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Collaboration Residency

Marika Swan Collaboration Residency

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This project resulted in an original limited edition of hand printed woodcut relief prints produced in collaboration with Lee McKay at Malaspina’s studio on Granville Island.

  • File number: RESI1068

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Marika Echachis Swan / ƛ̓upinup is a mother and artist of mixed Tla-o-qui-aht, Scottish and Irish descent. Her main creative practice is woodblock printmaking, often layered with other visual arts techniques such as carving, stencil and photography. With no formal arts training, Marika has developed her own contemporary take on the iconic Nuu-chah-nulth aesthetic through mentorship, study and fearless experimentation. Her evocative work is a voice for Nuu-chah-nulth cultural values from an uncompromising, feminist perspective.

Currently based out of her home territory of Tla-o-qui-aht (surrounding Tofino, BC), Marika balances her creative practice with various community arts projects. For several years, Marika has been working closely with the development of the Carving on the Edge Festival creating an elevated platform to celebrate both the traditional and contemporary coastal carving arts. Through her work with the festival, Marika began developing a community led research project called The Nuu-chah-nulth Living Archive, locating and documenting the vast bodies of ancestral belongings and materials from her community that are now held in various museums and institutions all over the world. In it’s current evolution, it hosts information on hundreds of belongings, audio recordings, archival photos and songs on a private database for Nuu-chah-nulth community members, creating a virtual space for shared ownership and knowledge sharing. Through this project, Marika is actively creating deeper connections with local culture keepers to stimulate community discussion and cultural revitalization. The Nuu-chah-nulth Living Archive works in partnership with the Tla-o-qui-aht Repatriation Committee (of which Marika is a founding member) as well as various other local cultural education initiatives.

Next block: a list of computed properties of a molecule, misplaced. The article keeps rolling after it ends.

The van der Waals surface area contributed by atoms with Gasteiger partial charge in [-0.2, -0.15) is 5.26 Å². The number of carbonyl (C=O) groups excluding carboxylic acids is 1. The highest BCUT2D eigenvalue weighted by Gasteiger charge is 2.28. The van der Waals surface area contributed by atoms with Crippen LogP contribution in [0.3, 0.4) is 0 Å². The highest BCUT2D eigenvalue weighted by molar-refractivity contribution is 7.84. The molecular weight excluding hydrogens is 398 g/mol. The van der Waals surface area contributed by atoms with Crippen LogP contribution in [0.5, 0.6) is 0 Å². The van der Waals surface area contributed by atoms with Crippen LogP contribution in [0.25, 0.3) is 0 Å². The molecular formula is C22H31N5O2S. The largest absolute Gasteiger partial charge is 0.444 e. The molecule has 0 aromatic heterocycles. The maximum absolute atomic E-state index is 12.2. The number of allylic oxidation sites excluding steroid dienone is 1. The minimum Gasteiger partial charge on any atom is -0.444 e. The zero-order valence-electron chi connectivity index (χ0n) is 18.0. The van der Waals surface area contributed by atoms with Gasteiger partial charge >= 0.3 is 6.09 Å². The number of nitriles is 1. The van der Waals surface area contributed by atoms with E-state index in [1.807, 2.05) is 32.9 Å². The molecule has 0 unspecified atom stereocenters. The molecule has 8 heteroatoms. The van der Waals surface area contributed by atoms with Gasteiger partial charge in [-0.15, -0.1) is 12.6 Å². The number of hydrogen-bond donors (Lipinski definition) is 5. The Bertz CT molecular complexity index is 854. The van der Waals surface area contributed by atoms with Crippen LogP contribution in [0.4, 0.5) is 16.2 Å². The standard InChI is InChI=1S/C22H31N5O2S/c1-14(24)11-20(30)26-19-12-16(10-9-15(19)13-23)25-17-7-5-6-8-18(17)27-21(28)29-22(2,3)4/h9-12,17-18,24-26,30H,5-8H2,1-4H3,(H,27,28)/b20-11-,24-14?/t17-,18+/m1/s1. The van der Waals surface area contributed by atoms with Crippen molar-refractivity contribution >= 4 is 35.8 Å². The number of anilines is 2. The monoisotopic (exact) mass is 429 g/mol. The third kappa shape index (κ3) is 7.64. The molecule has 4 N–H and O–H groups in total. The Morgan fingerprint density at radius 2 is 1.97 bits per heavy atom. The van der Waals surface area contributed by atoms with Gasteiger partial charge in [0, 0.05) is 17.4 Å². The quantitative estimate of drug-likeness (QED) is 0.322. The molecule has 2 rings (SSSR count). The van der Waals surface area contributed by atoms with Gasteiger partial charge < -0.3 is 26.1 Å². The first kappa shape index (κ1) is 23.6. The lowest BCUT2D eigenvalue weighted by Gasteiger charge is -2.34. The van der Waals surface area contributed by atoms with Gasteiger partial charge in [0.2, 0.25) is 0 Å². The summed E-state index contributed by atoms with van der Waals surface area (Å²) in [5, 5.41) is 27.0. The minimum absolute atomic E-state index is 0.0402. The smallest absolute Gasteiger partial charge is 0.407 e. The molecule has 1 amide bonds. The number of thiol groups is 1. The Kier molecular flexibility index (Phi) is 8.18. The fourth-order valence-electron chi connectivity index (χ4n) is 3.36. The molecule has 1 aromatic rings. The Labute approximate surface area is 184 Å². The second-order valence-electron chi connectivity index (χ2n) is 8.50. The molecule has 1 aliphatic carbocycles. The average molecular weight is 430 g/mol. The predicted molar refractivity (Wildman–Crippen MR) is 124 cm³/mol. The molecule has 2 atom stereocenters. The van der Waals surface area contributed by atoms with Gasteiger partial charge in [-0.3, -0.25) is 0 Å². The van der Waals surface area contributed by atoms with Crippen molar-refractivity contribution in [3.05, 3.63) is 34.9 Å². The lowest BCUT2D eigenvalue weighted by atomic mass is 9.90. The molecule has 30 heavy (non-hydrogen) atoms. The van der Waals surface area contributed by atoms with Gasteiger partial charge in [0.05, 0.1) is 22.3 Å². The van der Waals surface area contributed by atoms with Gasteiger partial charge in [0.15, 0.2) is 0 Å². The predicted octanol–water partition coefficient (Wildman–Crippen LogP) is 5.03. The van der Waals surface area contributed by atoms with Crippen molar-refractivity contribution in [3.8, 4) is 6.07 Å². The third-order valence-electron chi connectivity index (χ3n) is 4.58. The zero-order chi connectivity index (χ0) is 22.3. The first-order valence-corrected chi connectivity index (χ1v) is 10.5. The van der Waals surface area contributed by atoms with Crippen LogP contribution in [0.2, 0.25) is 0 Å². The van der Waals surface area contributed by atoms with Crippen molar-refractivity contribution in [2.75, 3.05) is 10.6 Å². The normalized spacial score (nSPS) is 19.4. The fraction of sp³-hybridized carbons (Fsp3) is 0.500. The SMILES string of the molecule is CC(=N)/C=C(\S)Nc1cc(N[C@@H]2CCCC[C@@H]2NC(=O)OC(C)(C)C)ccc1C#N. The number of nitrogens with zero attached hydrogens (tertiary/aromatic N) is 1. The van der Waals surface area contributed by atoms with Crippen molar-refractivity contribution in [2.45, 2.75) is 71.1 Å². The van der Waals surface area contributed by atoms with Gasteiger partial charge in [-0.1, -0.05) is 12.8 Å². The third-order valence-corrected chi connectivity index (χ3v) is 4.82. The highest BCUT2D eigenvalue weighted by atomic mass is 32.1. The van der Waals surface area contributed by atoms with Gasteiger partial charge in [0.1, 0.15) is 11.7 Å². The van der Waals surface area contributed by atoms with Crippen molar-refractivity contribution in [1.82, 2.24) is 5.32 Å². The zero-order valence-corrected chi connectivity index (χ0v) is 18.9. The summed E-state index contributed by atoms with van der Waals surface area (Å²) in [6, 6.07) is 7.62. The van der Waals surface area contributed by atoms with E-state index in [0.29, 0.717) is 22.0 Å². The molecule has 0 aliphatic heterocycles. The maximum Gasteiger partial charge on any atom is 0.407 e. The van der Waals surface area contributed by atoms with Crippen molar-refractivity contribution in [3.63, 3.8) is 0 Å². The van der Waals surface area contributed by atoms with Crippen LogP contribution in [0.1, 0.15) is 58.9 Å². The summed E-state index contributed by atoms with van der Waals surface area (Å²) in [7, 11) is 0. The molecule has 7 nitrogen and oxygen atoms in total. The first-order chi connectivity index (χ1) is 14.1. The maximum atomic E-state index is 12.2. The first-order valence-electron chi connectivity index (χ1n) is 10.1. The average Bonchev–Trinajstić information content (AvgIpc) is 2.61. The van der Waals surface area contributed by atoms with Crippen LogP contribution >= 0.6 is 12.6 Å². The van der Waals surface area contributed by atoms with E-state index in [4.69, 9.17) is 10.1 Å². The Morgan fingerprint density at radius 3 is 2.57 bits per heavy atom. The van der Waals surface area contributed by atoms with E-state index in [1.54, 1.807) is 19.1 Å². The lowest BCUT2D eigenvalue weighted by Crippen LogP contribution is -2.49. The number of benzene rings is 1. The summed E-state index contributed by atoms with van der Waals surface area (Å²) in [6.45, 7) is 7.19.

Through engaging with these ancestral treasures, Marika has studied traditional Tla-o-qui-aht form and style extensively. Following in the wake of artists like her father Joe David that took such sincere care in reviving the purity and perfection of classic traditional form, Marika continues to push the art form into new spaces. Still rooted in Nuu-chah-nulth world views, her work speaks directly to the stories that are relevant to her community now.